China´s country-side has a generation of left-behind children, children who grew up while their parents worked in the big cities, some with their grandparents, some even alone. Author Zhang Lijia visited four-year old Diandian, who lives with his grandparents and writes up his story at her weblog.
Migrants use more or less the same rational when they decide to leave their children behind: they need to go to the city to earn money in order to provide their children with a better education and a better future.
“This separation is obviously hard for everyone one,” I continued. “Is it the hardest on his mother, or his father, or Diandian?”
The grandpa, who has been listening politely, said firmly: “It is the hardest on us who have to look after the land as well as the children. And one of them needs a lot of care.”
“Will Diandian go to Beijing to be with his parents when he starts school?” I filed another question. “No,” the grandma shook her head, with her her usual polite smile. “It’s too difficult for a migrant kid to go to a local school in Beijing.”
For the moment at least, that’s the case. China’s “Hukou” – family registry system, introduced by Chairman Mao back in 1950s as a way to control the follow of population, divides the Chinese into rural and urban population, with the latter enjoying much better access to education, healthcare and other social services. At first, the migrant children were not even allowed to enter the local schools. Slowly the restrictions relaxed but many obstacles remain. There are also migrant schools, run by migrants for their children. Such establishments exist precariously in a grey area and the education quality is often substandard.
In his book Concerns for the Left-behind Children, which I read recently, author Ye Jingzhong discussed many negative effects: such children don’t always get proper care, guidance or help from their guardians, usually the poorly educated grandparents; they often feel lonely and more likely suffer from mental illness compared to those living with their parents; and they are extremely vulnerable to crimes, especially sexual assaults. Some desperate situations even led to suicide. Last June, four left-behind children siblings, all under 14, from a poor village in Guizhou, took their own lives.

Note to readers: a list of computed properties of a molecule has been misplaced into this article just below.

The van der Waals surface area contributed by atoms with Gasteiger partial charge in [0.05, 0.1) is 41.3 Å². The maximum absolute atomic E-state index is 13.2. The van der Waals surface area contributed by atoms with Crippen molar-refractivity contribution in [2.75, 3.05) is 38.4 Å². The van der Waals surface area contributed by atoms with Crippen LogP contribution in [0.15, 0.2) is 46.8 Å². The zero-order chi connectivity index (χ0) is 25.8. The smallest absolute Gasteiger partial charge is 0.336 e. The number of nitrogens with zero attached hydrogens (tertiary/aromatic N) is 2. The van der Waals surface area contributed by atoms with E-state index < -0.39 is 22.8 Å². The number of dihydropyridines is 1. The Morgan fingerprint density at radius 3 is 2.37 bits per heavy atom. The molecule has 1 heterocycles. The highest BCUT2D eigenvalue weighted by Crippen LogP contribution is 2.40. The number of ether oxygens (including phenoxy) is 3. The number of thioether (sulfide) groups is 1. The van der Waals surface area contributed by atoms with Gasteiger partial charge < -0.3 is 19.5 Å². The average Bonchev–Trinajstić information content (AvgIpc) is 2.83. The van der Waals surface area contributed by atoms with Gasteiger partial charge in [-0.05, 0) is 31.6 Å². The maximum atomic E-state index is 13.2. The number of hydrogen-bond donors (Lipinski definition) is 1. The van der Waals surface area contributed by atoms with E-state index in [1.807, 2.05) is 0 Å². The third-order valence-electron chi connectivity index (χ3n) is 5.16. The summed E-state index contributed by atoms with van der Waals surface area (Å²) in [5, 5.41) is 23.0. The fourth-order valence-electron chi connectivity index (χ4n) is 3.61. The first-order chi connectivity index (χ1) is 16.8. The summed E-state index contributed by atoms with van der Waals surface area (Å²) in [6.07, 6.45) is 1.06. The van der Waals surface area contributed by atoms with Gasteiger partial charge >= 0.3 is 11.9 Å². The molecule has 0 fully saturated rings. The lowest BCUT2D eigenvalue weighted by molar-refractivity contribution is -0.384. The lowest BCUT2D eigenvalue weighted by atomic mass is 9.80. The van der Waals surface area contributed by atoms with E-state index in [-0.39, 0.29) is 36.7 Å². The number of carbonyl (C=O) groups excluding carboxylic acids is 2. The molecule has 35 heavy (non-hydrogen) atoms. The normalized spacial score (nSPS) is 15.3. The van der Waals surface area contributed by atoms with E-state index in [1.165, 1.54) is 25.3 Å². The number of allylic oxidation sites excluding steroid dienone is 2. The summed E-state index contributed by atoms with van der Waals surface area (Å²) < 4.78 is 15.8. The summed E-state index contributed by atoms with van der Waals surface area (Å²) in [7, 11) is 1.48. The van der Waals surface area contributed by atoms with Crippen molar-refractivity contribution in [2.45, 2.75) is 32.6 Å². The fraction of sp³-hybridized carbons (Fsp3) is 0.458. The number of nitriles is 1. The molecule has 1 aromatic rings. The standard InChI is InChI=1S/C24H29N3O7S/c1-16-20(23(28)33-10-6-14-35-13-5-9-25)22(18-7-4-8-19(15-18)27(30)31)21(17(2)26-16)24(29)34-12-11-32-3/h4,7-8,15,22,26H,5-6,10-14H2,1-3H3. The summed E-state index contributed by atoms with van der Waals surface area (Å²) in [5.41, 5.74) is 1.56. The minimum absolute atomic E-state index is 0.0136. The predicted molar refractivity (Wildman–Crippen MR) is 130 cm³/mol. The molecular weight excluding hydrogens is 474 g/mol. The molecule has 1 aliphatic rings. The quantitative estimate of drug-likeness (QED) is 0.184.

By comparison, little Diandian doesn’t fare too badly, I told myself. I rose to say goodbye. I shook hand with the boy. “See you in Beijing?”
“In the summer,” said the grandma. “I plan to take him up to Beijing to see his parents. His kindergarten will be closed for the summer holiday then.”
“Grandma, how many more months before July?” the boy asked, yanking the woman’s arm.
“Only two months. I’ve told you many times already.”
I got on the grandpa’s motored tricycle, which would take me through the muddy paths in the village to the waiting taxi on the side of the main road. I turned around and waved at the grandma and Diandian, standing in front of the iron gate of their yard, hand-in-hand. I watched until the boy became just a dot.
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